Well now it's wrong to waste energy, and the stakes are just as high if not higher. And if people everywhere thought it is wrong to waste energy, I won't use that huge great car if a small one will do, and then I can afford it. I won't leave the light burning all night, I won't... If you can do those things we can take an awful lot of the speed at which the earth is warming out of it. But it's going to warm, there's no doubt about that.

ANDREW MARR: It's incredibly warm at the moment actually, it's been an extraordinarily warm year. But so what we're talking about is a shift in attitudes so, for instance, it's unacceptable that you drink and drive at the moment. You want to be in a position where it's unacceptable to admit that you leave lights on, or you don't turn your television off at night?

DAVID ATTENBOROUGH: That's right, that's right.

ANDREW MARR: I suppose the trouble at the moment is that because we're getting lectures, or we're getting legislation in some cases from politicians, there's still a kind of wary resentfulness about all of this.

DAVID ATTENBOROUGH: Well I can tell you I think that attitudes have changed already, quite profoundly. And of course it comes from the younger generation, it comes from kids. I mean kids are telling their parents off for being wasteful.

And that's the way these things start. And so I'm not unhappy about that proposition, I mean I do think that there is beginning to be a change.

ANDREW MARR: And is that going to be reinforced do you think, in due course, by penalties from politicians, is it going to be necessary that it costs us more to drive, or fly?

DAVID ATTENBOROUGH: Well, that's one. I mean we have to use every way we can. Because, let's not mince words. I mean, things are going to get worse whatever we do. But they will get very much worse unless we do something.

I mean it's likely that large sections of East Anglia could be under the water in 20 years' time unless we do something about it. We can't build walls round the whole of East Anglia. If the sea level rises by seven metres, which is one of the estimates, for example, whole sections of that wonderful part of England...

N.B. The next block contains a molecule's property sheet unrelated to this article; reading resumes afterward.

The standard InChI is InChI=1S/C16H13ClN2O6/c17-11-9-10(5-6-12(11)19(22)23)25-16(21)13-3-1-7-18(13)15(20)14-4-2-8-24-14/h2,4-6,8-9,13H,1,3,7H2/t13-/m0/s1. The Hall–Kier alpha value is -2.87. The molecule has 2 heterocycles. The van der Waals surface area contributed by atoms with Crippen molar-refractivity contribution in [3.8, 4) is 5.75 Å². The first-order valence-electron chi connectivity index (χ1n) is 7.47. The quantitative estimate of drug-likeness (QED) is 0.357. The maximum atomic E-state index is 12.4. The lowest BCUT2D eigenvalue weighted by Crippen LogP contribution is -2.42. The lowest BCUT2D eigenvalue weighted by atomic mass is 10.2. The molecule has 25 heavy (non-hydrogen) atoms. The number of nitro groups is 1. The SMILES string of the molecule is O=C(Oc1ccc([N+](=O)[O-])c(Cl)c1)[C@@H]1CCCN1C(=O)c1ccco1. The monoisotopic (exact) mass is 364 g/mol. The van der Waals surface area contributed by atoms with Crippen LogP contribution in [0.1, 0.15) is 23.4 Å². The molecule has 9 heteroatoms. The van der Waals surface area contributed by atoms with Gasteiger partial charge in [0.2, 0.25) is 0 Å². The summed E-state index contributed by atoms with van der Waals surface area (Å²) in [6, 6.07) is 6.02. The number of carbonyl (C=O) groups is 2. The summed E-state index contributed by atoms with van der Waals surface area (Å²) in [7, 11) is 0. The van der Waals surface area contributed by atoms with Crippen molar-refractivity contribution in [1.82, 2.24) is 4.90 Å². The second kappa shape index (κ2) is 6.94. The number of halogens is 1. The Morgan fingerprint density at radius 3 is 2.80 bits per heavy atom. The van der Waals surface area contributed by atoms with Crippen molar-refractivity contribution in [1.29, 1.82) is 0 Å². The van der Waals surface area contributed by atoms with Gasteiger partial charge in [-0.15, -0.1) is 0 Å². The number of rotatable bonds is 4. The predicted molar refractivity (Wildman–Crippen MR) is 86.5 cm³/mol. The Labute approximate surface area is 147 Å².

ANDREW MARR: Just gone...

DAVID ATTENBOROUGH: will disappear. OK, do we think that's important or not?

ANDREW MARR: Yes, yes. One other institution that might be threatened a little bit, some people say, is the one that you've worked for, I think all your life, BBC. Any thoughts, any reflections on the condition of the BBC at the moment?

DAVID ATTENBOROUGH: I don't know about its condition. I do think it's one of the most crucial factors in our lives, of this country. And that it's irreplaceable. And there's no beating about the bush - if you get rid of the licence system Britain will lose a very, very valuable element in its life.

ANDREW MARR: Mmm. Sir David Attenborough, thank you very, very much indeed for joining us. Living icon, as you are.

INTERVIEW ENDS


NB: this transcript was typed from a recording and not copied from an original script.

Because of the possibility of mis-hearing and the difficulty, in some cases, of identifying individual speakers, the BBC cannot vouch for its accuracy